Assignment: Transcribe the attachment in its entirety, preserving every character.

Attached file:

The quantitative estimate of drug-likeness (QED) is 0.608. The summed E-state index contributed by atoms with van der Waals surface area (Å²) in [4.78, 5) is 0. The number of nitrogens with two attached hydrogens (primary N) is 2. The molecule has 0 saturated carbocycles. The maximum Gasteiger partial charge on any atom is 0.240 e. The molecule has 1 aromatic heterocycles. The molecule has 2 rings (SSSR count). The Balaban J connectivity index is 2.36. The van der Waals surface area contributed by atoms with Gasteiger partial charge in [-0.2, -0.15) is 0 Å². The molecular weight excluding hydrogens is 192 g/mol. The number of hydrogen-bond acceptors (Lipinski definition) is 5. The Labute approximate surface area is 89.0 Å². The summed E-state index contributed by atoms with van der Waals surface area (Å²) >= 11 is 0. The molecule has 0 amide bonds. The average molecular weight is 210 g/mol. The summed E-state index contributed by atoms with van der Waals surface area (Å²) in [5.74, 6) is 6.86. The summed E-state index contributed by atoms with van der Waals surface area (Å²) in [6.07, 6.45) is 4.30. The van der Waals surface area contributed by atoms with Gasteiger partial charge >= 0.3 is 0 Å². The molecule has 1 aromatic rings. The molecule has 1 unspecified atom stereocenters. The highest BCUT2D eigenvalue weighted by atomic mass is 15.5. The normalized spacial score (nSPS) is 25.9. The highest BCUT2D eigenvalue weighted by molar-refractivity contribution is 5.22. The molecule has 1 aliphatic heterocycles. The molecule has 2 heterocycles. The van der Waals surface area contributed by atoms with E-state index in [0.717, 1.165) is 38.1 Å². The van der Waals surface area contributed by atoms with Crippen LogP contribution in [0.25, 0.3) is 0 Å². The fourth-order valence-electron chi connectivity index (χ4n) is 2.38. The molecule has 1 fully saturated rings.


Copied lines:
The quantitative estimate of drug-likeness (QED) is 0.608. The summed E-state index contributed by atoms with van der Waals surface area (Å²) in [4.78, 5) is 0. The number of nitrogens with two attached hydrogens (primary N) is 2. The molecule has 0 saturated carbocycles. The maximum Gasteiger partial charge on any atom is 0.240 e. The molecule has 1 aromatic heterocycles. The molecule has 2 rings (SSSR count). The Balaban J connectivity index is 2.36. The van der Waals surface area contributed by atoms with Gasteiger partial charge in [-0.2, -0.15) is 0 Å². The molecular weight excluding hydrogens is 192 g/mol. The number of hydrogen-bond acceptors (Lipinski definition) is 5. The Labute approximate surface area is 89.0 Å². The summed E-state index contributed by atoms with van der Waals surface area (Å²) >= 11 is 0. The molecule has 0 amide bonds. The average molecular weight is 210 g/mol. The summed E-state index contributed by atoms with van der Waals surface area (Å²) in [5.74, 6) is 6.86. The summed E-state index contributed by atoms with van der Waals surface area (Å²) in [6.07, 6.45) is 4.30. The van der Waals surface area contributed by atoms with Gasteiger partial charge >= 0.3 is 0 Å². The molecule has 1 aromatic rings. The molecule has 1 unspecified atom stereocenters. The highest BCUT2D eigenvalue weighted by atomic mass is 15.5. The normalized spacial score (nSPS) is 25.9. The highest BCUT2D eigenvalue weighted by molar-refractivity contribution is 5.22. The molecule has 1 aliphatic heterocycles. The molecule has 2 heterocycles. The van der Waals surface area contributed by atoms with E-state index in [0.717, 1.165) is 38.1 Å². The van der Waals surface area contributed by atoms with Crippen LogP contribution in [0.25, 0.3) is 0 Å². The fourth-order valence-electron chi connectivity index (χ4n) is 2.38. The molecule has 1 fully saturated rings.